Tobacco use remains the most preventable cause of death in the United States. Smoking is a risk factor for 13 cancers, and despite decades of declines in cigarette smoking prevalence, about 30% of all cancer deaths are still caused by smoking.
The American Cancer Society is committed to working with an array of partners ranging from health care, government agencies, academia, industry, and local community organizations to improve and expand tobacco cessation interventions to help people quit smoking.
Lung Cancer Screening and Tobacco Cessation ECHO
The ACS NFL Lung Cancer Screening & Tobacco Cessation ECHO Series builds upon the primary goals of the Community Health Advocates Implementing Nationwide Grants for Empowerment and Equity (CHANGE) grant-funded project by sharing knowledge and evidence-informed best practices on critical topics across the lung cancer screening continuum. The sessions will ultimately help the grantees increase their respective lung cancer screening rates, increase access and navigation to specialized care, including follow-up for abnormal findings and intervention for cancer diagnoses and finally improve evidence-based tobacco cessation interventions to help individuals quit smoking.Explore This ECHO Series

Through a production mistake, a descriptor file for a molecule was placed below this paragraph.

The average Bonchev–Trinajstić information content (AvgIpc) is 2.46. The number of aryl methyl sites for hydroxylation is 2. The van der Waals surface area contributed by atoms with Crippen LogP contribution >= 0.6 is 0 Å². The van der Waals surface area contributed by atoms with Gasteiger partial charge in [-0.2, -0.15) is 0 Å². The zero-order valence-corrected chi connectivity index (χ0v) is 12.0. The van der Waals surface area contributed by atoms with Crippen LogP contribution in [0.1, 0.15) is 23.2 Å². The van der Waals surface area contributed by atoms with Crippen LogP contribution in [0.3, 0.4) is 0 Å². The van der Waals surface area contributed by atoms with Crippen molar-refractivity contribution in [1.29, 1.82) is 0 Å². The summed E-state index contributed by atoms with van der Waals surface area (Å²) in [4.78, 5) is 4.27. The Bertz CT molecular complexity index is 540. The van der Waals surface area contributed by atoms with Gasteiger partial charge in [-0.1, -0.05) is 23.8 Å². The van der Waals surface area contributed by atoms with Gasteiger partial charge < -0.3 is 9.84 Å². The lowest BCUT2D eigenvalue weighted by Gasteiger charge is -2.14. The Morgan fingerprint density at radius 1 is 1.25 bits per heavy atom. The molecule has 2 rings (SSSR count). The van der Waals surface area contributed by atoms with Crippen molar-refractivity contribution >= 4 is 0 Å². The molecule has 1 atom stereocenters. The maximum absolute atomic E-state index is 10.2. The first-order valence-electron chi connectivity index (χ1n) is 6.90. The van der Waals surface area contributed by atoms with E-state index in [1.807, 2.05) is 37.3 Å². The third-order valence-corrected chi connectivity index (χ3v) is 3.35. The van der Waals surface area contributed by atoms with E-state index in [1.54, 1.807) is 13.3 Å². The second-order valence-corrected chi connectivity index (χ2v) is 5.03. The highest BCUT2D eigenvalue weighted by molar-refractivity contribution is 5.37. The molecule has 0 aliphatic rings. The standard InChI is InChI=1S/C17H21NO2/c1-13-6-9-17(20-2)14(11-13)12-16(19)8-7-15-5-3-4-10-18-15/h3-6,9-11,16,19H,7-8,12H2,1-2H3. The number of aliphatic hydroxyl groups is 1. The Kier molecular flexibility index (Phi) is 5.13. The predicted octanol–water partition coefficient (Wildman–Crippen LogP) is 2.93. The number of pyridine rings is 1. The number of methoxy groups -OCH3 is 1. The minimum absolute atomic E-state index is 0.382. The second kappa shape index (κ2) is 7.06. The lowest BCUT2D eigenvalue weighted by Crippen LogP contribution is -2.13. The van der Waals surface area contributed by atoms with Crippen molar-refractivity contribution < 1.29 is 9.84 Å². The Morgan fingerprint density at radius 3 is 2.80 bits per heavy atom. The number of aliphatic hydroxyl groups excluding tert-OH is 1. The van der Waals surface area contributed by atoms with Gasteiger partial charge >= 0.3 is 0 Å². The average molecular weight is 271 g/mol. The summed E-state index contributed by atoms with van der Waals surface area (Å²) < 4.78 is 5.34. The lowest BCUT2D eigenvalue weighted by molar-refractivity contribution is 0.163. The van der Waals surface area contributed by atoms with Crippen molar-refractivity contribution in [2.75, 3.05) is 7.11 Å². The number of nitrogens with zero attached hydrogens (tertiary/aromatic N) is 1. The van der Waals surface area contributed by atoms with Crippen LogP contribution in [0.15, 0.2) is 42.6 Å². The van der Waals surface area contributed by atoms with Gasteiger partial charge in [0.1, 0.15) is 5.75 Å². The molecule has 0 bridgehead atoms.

Smoke-free Public Housing ECHO
The American Cancer Society, Smoking Cessation Leadership Center at University of California-San Francisco (SCLC), and the North American Quitline Consortium (NAQC) collaborated with community health centers, public housing agencies, and state quitlines to help residents in public housing quit smoking for good.Explore This ECHO Series